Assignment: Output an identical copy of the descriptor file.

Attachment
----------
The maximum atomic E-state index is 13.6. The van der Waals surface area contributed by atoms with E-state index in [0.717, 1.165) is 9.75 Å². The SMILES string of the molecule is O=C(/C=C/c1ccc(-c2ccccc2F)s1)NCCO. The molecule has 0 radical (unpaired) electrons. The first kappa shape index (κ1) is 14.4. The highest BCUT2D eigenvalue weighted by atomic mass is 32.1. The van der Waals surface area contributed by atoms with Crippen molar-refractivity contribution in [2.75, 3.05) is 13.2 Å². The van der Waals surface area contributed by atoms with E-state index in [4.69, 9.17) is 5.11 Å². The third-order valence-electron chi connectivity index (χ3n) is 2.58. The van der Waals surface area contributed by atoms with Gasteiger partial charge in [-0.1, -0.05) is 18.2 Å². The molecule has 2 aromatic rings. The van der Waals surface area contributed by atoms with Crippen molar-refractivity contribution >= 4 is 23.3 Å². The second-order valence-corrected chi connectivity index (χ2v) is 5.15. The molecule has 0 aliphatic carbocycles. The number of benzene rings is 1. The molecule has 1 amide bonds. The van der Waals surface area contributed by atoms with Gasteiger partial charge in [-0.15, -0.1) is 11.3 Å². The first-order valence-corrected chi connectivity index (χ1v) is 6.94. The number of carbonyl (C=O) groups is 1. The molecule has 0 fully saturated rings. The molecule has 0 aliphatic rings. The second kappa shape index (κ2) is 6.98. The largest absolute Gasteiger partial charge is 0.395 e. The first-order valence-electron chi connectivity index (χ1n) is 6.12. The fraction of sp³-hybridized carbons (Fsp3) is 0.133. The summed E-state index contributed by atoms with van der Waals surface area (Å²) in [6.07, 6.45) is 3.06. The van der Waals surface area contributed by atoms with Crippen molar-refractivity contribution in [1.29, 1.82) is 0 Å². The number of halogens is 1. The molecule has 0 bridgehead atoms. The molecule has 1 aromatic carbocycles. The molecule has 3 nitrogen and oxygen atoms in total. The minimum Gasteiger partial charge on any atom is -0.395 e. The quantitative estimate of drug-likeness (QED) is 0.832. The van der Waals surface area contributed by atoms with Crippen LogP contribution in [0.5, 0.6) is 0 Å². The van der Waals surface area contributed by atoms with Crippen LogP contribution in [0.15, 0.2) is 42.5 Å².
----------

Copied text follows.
The maximum atomic E-state index is 13.6. The van der Waals surface area contributed by atoms with E-state index in [0.717, 1.165) is 9.75 Å². The SMILES string of the molecule is O=C(/C=C/c1ccc(-c2ccccc2F)s1)NCCO. The molecule has 0 radical (unpaired) electrons. The first kappa shape index (κ1) is 14.4. The highest BCUT2D eigenvalue weighted by atomic mass is 32.1. The van der Waals surface area contributed by atoms with Crippen molar-refractivity contribution in [2.75, 3.05) is 13.2 Å². The van der Waals surface area contributed by atoms with E-state index in [4.69, 9.17) is 5.11 Å². The third-order valence-electron chi connectivity index (χ3n) is 2.58. The van der Waals surface area contributed by atoms with Gasteiger partial charge in [-0.1, -0.05) is 18.2 Å². The molecule has 2 aromatic rings. The van der Waals surface area contributed by atoms with Crippen molar-refractivity contribution >= 4 is 23.3 Å². The second-order valence-corrected chi connectivity index (χ2v) is 5.15. The molecule has 0 aliphatic carbocycles. The number of benzene rings is 1. The molecule has 1 amide bonds. The van der Waals surface area contributed by atoms with Gasteiger partial charge in [-0.15, -0.1) is 11.3 Å². The first-order valence-corrected chi connectivity index (χ1v) is 6.94. The number of carbonyl (C=O) groups is 1. The molecule has 0 fully saturated rings. The molecule has 0 aliphatic rings. The second kappa shape index (κ2) is 6.98. The largest absolute Gasteiger partial charge is 0.395 e. The first-order valence-electron chi connectivity index (χ1n) is 6.12. The fraction of sp³-hybridized carbons (Fsp3) is 0.133. The summed E-state index contributed by atoms with van der Waals surface area (Å²) in [6.07, 6.45) is 3.06. The van der Waals surface area contributed by atoms with Crippen molar-refractivity contribution in [1.29, 1.82) is 0 Å². The number of halogens is 1. The molecule has 0 bridgehead atoms. The molecule has 1 aromatic carbocycles. The molecule has 3 nitrogen and oxygen atoms in total. The minimum Gasteiger partial charge on any atom is -0.395 e. The quantitative estimate of drug-likeness (QED) is 0.832. The van der Waals surface area contributed by atoms with Crippen LogP contribution in [0.5, 0.6) is 0 Å². The van der Waals surface area contributed by atoms with Crippen LogP contribution in [0.15, 0.2) is 42.5 Å².